The ionospheric feedback instability has been invoked as a possible mechanism for the formation of narrow auroral arcs. This instability can excite eigenmodes of both field line resonances and the ionospheric Alfvén resonator, producing narrow-scale structures. Although the basic dispersion relation of this instability has been discussed for both of these cases, the energetics of this instability has not been discussed quantitatively and questions remain as to the nonlinear evolution of this instability. The free energy for this instability comes from the reduction of Joule heating due to the preexisting convection caused by the self-consistent changes in ionization and conductivity due to Alfvénic perturbations on the ionosphere. In an active ionosphere, narrow-scale Alfvén waves can be overreflected; i.e., the reflected wave can have a larger amplitude than the incident wave, with the extra energy coming from a local reduction of Joule heating. Recombination produces a damping of this instability, particularly for high background conductivity, indicating that this instability operates best in a dark background ionosphere. This feedback interaction produces narrow-scale currents when strong gradients in the conductivity are produced, and effects from parallel resistivity or possibly kinetic effects will become important in its evolution. Theoretical constraints on low-spatial resolution observations of the energy dissipated by precipitation as opposed to Joule heating will be discussed.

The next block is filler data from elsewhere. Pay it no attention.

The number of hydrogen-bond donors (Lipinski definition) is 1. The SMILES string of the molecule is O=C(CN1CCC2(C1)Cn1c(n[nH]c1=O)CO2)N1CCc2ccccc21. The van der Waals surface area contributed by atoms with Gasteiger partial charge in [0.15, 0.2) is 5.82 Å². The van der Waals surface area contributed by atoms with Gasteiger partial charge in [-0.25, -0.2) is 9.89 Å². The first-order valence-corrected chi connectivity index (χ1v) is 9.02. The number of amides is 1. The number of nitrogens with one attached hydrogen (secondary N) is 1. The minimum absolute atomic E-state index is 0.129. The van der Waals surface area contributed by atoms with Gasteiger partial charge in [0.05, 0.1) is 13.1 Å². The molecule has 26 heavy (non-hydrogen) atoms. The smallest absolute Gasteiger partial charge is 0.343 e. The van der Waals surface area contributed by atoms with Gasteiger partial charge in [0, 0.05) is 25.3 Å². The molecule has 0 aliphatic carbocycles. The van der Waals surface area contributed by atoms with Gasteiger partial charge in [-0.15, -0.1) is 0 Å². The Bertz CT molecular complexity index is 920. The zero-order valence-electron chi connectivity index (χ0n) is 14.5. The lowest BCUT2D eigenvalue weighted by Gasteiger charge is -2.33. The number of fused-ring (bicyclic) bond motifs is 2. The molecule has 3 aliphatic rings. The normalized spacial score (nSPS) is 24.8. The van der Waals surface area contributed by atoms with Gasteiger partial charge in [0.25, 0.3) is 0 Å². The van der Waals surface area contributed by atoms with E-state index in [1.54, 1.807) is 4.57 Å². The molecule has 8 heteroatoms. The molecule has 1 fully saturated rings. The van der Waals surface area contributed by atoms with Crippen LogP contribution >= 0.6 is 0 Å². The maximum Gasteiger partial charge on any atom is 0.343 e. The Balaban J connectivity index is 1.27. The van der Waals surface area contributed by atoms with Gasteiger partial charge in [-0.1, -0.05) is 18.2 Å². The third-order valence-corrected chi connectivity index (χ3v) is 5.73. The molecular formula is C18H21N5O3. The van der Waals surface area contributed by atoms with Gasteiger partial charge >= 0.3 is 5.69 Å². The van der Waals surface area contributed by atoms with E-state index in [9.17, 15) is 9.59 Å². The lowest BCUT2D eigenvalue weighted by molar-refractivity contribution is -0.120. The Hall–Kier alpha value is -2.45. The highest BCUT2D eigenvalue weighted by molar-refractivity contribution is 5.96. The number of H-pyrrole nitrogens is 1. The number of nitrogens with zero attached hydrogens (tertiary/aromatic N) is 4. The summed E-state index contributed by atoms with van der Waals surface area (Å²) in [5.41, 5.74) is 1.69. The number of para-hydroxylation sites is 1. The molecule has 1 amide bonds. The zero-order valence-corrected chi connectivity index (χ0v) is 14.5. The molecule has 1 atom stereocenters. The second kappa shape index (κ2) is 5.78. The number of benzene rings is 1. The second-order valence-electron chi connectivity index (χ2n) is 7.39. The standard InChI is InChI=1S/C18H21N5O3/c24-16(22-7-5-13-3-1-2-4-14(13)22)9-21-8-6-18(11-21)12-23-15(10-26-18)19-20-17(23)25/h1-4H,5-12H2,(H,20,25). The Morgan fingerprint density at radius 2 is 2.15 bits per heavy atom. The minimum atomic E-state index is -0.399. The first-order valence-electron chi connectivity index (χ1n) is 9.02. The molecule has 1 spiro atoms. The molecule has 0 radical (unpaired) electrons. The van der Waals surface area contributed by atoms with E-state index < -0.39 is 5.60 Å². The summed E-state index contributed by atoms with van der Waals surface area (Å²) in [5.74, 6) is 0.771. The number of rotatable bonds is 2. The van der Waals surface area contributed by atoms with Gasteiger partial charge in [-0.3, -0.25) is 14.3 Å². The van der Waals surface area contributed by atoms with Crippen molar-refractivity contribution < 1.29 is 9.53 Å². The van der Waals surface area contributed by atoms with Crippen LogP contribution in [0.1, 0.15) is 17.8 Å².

- Auroral arcs
- Field-aligned currents
- Ionospheric Alfven resonator
- Ionospheric feedback instability
- Joule heating
- Magnetosphere/ionosphere coupling